- ANSI Z87.1-2003: Most glasses sold under American standards meet this rating. Glasses with this rating can handle the impact of steel pellets traveling at velocities of up to 150 feet per second (46 meters per second).
You can also look for eye protection that follows the U.S. military standard. Glasses with this rating start with the code MIL. Ratings you should keep an eye out for include:
- MIL-PRF-31013: This safety rating is usually seen on safety glasses and provides much better protection than the ANSI Z87.1-2003 option. (safety glasses with high enough safety rating are good enough for Airsoft)
- MIL-DTL-43511D clause 3.5.10: This safety rating is for goggles and visors. It represents eyewear that meets military standards for ballistic impact resistance. Goggles with this safety rating are the best you buy and are the best way to guarantee eye safety while playing airsoft.
It’s important to note that, unless specially designed, ski goggles do not meet any of the safety ratings mentioned above. As mentioned, they are not designed to protect your eyes from impact. Instead, they are designed to prevent irritation that can affect you while skiing, including that caused by snow, ice, and the sun’s glare.
As ski goggles are not impact-resistant, they will shatter on impact with airsoft pellets. Not only does this render the glasses useless, but it can also, in fact, increase the danger to your eyes, as broken shards may fly into your eyes.
Airsoft Goggles vs. Airsoft Glasses
When choosing eye protection while playing airsoft, you will most likely have to choose between goggles and glasses. While masks are available as well, they are not as commonly used as the other two options.
Both goggles and glasses have their own pros and cons. Considerations when choosing goggles include:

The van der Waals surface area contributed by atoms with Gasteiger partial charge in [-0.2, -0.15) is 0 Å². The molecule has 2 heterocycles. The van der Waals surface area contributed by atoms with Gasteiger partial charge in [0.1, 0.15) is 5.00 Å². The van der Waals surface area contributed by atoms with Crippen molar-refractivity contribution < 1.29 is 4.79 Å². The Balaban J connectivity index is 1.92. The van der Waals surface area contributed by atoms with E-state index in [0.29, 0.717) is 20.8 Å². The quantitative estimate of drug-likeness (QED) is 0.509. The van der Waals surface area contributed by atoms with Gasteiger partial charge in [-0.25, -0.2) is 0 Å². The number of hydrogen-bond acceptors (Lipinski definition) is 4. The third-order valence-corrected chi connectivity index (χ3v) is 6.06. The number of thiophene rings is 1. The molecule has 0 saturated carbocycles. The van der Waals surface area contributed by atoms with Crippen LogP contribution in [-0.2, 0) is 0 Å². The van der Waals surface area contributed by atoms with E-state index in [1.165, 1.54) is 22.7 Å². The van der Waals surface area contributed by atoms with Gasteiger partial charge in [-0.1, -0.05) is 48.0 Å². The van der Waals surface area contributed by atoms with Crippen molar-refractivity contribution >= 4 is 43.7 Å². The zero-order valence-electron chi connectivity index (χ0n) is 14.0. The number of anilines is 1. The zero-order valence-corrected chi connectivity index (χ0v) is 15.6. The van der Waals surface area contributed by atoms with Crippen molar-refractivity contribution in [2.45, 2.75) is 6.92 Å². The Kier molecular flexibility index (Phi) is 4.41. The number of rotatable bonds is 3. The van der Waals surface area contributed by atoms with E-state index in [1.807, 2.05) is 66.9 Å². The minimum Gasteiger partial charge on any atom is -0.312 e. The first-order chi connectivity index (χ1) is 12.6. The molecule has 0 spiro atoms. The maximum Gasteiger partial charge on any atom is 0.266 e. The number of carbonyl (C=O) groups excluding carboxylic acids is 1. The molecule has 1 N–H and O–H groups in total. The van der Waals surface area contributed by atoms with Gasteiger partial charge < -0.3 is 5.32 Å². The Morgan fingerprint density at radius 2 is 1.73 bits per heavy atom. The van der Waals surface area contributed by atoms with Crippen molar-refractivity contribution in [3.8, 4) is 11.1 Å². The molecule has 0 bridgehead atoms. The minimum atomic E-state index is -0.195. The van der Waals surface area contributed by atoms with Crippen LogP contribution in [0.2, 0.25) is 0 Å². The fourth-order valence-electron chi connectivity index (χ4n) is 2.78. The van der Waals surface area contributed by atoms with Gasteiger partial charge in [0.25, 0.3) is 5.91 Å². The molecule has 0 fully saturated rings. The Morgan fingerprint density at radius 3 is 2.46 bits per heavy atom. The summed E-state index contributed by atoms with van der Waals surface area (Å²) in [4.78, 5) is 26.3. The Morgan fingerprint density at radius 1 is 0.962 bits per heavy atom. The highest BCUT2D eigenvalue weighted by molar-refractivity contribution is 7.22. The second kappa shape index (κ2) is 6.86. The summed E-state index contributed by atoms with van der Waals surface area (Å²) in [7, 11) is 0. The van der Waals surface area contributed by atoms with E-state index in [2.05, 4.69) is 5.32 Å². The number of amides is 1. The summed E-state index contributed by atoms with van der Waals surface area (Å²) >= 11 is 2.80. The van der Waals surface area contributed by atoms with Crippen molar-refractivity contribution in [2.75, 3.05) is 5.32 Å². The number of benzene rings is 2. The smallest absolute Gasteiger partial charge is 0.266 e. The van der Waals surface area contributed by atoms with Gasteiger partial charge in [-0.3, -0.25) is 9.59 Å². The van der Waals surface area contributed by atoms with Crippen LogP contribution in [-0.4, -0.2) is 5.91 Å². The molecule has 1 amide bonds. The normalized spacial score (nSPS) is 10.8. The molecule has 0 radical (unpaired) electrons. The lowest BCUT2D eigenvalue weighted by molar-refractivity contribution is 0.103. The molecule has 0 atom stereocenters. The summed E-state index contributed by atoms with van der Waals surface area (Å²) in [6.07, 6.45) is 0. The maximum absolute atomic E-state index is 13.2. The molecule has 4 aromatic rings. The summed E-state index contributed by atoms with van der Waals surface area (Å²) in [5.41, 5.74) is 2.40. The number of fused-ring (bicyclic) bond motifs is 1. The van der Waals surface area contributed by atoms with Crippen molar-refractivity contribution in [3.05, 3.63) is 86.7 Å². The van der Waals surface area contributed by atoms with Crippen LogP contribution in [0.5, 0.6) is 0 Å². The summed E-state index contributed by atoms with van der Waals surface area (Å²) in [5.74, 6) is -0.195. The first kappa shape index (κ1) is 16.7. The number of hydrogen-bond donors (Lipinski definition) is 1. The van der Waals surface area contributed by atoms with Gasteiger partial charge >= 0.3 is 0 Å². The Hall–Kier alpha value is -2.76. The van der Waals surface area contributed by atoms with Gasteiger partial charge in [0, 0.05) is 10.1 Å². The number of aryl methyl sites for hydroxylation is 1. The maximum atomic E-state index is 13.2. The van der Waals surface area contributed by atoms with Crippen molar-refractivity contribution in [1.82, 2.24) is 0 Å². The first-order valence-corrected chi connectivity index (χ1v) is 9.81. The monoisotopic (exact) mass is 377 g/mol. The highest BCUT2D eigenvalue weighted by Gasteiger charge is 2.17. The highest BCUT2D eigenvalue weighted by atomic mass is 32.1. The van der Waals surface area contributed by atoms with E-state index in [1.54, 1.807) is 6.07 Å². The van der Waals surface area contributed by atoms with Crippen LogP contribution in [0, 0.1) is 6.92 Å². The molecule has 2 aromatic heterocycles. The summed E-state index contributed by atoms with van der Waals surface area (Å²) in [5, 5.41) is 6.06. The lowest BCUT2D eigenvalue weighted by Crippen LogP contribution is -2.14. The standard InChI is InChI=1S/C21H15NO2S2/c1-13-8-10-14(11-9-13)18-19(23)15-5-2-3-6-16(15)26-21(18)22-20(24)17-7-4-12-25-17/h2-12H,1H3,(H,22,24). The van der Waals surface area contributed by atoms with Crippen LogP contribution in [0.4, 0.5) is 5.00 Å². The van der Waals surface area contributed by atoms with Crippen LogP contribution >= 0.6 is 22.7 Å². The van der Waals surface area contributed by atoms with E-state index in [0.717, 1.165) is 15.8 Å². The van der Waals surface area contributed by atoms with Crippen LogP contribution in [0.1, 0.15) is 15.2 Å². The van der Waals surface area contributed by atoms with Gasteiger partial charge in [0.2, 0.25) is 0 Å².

- Goggles are usually cheaper than glasses.
- They offer better face coverage (though not the full coverage that masks offer).
- They protect your eyes very well as they seal the space around the eyes.
- They are lightweight and easy to carry.
- There’s always a risk of fogging with goggles.
Considerations when choosing glasses include:
- They do not offer the same face coverage that goggles do.
- Ricocheting pellets can penetrate through the open sections around the eyes.
- They are lighter than goggles and thus, offer greater flexibility when moving around the field.
- They do not have an issue with fogging.
Another advantage to goggles is for players who already wear spectacles. It can be challenging to find airsoft goggles that fit around glasses while wearing airsoft glasses if you already need glasses to see clearly.
Goggles are almost always the better option of the two, especially if you expect to be playing airsoft in close quarters. However, if you’re a more casual player and use guns with lower velocity, glasses should still provide you with adequate protection.
While repurposing your existing ski goggles for airsoft can seem like a great way to save money, it’s essential to have appropriate eye protection instead.
Ski goggles and other similar eyewear have not been designed to hold up to the impact of airsoft pellets. Not only do they offer limited protection, but they can also actually end up causing more damage to your eyes if they shatter.